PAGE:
It’s been said that perception is reality. In the workplace, perceptions that aren’t managed become rumors, then gossip and then backbiting, which leads to destruction. Unmanaged perceptions become a reality that wasn’t intended.
Since most people are uncomfortable providing direct feedback, we often don’t know how we’re perceived. That makes our reputation — how others perceive us — an asset or detriment. We can manage perceptions, though, by asking questions and receiving feedback.
Most leaders typically don’t receive feedback very often. When they do receive feedback, it’s not always in the most constructive manner. However, effective feedback provides information that lets us know how we’re doing.
Seek out people who have opportunities to observe your behavior, an interest in your effectiveness and can speak to you directly and honestly. Once you’ve received this feedback, take time to reflect and evaluate what you’ve heard. The benefit of receiving feedback is a better understanding of strengths and weaknesses. The Chinese philosopher Lao-tzu said: “Knowing others is wisdom. Knowing yourself is enlightenment.”
It’s possible to actively manage the perceptions others have of you. I recently read a great example of perception management in a blog called Psychotic Resumes:
“Two guys take out their dates. Guy No. 1 takes his date to a fun dinner, picked up the tab and followed up with a round of bumper carts and then on to a bar to dance. Guy No. 2 takes his date straight to the bar, has to call a cab and pukes on his date’s shoes after dancing in the street and hip-bumping random hookers. Which guy was managing his perceptions better? By all counts, Guy No. 1 did a better job.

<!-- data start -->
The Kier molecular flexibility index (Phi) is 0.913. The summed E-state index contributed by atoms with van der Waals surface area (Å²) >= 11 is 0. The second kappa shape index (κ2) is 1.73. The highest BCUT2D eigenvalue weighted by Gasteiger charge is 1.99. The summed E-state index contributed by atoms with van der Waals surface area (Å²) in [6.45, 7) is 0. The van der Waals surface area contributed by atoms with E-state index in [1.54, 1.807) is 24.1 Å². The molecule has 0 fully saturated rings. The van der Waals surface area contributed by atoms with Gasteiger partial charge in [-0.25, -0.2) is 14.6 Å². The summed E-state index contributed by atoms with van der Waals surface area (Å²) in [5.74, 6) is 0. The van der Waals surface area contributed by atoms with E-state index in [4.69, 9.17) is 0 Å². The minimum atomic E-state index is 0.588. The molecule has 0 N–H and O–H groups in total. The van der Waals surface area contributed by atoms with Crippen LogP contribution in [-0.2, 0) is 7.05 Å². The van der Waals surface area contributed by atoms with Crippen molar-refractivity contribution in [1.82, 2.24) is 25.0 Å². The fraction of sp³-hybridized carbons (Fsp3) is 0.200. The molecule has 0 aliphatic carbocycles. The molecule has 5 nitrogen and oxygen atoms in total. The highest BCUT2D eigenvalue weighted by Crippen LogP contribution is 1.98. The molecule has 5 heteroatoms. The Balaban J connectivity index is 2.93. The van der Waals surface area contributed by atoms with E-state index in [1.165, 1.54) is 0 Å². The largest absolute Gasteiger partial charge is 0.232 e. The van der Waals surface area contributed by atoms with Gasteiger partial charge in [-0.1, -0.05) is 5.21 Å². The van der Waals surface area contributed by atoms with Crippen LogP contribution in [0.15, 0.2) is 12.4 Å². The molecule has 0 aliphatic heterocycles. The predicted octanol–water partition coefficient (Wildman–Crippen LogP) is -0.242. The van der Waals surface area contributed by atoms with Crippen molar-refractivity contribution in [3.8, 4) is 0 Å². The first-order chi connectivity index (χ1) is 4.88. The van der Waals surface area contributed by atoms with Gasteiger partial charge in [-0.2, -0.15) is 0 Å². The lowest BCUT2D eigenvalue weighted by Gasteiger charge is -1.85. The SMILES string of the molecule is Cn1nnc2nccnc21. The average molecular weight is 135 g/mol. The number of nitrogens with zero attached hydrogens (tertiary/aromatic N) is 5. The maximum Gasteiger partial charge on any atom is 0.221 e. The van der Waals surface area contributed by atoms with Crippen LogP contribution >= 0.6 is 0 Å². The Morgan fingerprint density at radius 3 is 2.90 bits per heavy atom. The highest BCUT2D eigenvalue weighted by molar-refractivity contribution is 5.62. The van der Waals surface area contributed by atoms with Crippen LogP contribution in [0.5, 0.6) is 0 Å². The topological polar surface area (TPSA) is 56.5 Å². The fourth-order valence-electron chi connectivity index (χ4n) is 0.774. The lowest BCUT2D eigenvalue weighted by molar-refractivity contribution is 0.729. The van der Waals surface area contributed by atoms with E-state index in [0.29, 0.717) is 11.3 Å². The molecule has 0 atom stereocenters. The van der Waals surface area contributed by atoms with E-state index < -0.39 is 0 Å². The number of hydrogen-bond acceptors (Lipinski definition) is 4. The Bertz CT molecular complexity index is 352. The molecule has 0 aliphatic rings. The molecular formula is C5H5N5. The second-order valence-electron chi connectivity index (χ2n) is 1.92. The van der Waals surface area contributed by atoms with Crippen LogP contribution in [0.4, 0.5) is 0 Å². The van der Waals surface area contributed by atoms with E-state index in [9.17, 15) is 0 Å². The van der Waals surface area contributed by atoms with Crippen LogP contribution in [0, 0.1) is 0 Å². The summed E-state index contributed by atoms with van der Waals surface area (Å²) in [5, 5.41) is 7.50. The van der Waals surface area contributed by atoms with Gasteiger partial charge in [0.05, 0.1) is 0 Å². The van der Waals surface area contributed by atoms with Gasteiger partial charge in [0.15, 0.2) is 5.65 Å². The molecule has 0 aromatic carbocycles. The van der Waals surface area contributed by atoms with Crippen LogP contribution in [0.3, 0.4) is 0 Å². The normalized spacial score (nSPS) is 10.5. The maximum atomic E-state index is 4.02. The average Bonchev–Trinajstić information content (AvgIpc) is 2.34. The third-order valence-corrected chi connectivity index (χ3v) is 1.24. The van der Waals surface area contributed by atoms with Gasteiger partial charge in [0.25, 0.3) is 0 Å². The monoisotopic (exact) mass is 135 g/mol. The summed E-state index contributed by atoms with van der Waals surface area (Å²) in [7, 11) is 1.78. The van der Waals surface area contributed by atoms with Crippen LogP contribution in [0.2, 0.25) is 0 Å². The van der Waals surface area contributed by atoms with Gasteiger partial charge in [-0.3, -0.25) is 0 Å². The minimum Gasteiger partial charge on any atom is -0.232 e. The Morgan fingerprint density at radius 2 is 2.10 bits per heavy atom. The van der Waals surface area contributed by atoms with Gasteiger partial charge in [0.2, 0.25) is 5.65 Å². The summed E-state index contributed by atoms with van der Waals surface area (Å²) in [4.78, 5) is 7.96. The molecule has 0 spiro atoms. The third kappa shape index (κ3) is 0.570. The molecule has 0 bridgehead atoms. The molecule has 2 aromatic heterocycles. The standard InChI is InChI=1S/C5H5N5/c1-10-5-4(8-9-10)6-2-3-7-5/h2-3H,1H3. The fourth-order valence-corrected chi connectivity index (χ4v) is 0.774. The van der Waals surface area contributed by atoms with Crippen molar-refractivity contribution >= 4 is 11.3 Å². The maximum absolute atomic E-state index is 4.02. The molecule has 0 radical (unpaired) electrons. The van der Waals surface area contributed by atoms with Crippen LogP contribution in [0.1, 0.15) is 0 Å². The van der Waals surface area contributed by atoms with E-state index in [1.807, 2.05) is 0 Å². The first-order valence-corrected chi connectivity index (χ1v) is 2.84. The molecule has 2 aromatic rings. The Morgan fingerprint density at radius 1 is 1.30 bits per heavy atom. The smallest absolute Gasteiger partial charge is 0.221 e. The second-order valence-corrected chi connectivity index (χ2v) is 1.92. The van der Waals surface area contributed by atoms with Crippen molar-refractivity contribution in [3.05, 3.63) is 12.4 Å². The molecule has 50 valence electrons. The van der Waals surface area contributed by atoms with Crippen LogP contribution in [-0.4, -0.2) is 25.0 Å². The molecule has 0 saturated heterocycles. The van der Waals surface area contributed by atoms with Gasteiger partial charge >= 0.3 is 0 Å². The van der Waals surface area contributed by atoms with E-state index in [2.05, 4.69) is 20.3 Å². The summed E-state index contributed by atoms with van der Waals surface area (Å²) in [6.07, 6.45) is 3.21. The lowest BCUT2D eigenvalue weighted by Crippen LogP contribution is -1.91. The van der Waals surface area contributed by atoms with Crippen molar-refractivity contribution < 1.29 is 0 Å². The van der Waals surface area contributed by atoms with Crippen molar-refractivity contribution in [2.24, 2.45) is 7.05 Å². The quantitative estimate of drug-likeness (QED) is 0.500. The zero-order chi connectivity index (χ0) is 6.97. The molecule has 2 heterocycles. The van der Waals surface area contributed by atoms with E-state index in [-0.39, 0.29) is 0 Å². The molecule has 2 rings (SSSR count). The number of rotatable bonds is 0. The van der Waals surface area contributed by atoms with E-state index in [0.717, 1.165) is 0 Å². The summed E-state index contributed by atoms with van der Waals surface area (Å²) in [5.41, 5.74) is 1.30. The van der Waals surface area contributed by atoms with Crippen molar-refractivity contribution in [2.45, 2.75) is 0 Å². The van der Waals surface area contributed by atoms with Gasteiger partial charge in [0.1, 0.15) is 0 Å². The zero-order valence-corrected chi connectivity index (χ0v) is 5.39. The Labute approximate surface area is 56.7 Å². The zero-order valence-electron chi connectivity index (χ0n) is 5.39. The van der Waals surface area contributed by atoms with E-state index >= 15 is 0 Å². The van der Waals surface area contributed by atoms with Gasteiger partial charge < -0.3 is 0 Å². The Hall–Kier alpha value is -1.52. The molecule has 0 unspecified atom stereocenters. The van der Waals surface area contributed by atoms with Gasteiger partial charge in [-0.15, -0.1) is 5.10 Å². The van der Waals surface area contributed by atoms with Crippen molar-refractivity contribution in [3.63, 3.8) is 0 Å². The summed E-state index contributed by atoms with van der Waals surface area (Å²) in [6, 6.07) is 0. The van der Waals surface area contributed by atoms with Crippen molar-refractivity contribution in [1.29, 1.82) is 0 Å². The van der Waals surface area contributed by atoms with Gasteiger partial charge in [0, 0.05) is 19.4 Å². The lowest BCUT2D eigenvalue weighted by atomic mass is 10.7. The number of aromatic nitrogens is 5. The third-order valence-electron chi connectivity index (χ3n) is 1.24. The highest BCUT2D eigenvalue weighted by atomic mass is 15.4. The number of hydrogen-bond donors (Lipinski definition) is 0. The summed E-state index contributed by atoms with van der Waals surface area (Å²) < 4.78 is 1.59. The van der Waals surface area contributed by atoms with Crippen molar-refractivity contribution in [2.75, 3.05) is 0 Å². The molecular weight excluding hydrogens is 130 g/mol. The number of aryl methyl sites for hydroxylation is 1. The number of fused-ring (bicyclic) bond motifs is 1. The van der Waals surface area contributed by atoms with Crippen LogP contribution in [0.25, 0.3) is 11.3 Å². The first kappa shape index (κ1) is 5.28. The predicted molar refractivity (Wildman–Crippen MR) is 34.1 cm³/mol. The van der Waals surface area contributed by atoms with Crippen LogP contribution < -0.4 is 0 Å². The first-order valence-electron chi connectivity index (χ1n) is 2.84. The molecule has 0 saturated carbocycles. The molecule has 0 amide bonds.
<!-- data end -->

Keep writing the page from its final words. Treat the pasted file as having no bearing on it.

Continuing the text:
But this demonstrates the fundamental flaw in communications: People hear and see whatever is important to them. Some girls like projects — fixer-upper types. So Guy No. 2 isn’t necessarily out of the running just because in comparison to Guy No 2, Guy No. 1 looks like a freaking knight in white armor.”
You must know yourself and consider your audience.
I recently spoke with Shari Harley, principal of the Harley Group International, a Denver-based training and consulting firm. Harley also wrote the book “Where Did My Customers Go? Manage Reputations and Build Relationships That Last.”
Harley said more information equals more power. And we should never be surprised by others’ reactions, whether we’re passed over for a promotion or sought out as an expert. Harley also suggested gathering feedback and eliminating behaviors that diminish your professional reputation.
Those interested in perception management as well as other subjects related to human resource management should attend the Western Colorado Human Resource Association fall conference set for Oct. 20 in Grand Junction.
Darla Fortner, a certified Senior Professional in Human Resources, is human resources manager of Enstrom Candies in Grand Junction. She also serves as director of communications, marketing and public relations for the Western Colorado Human Resource Association.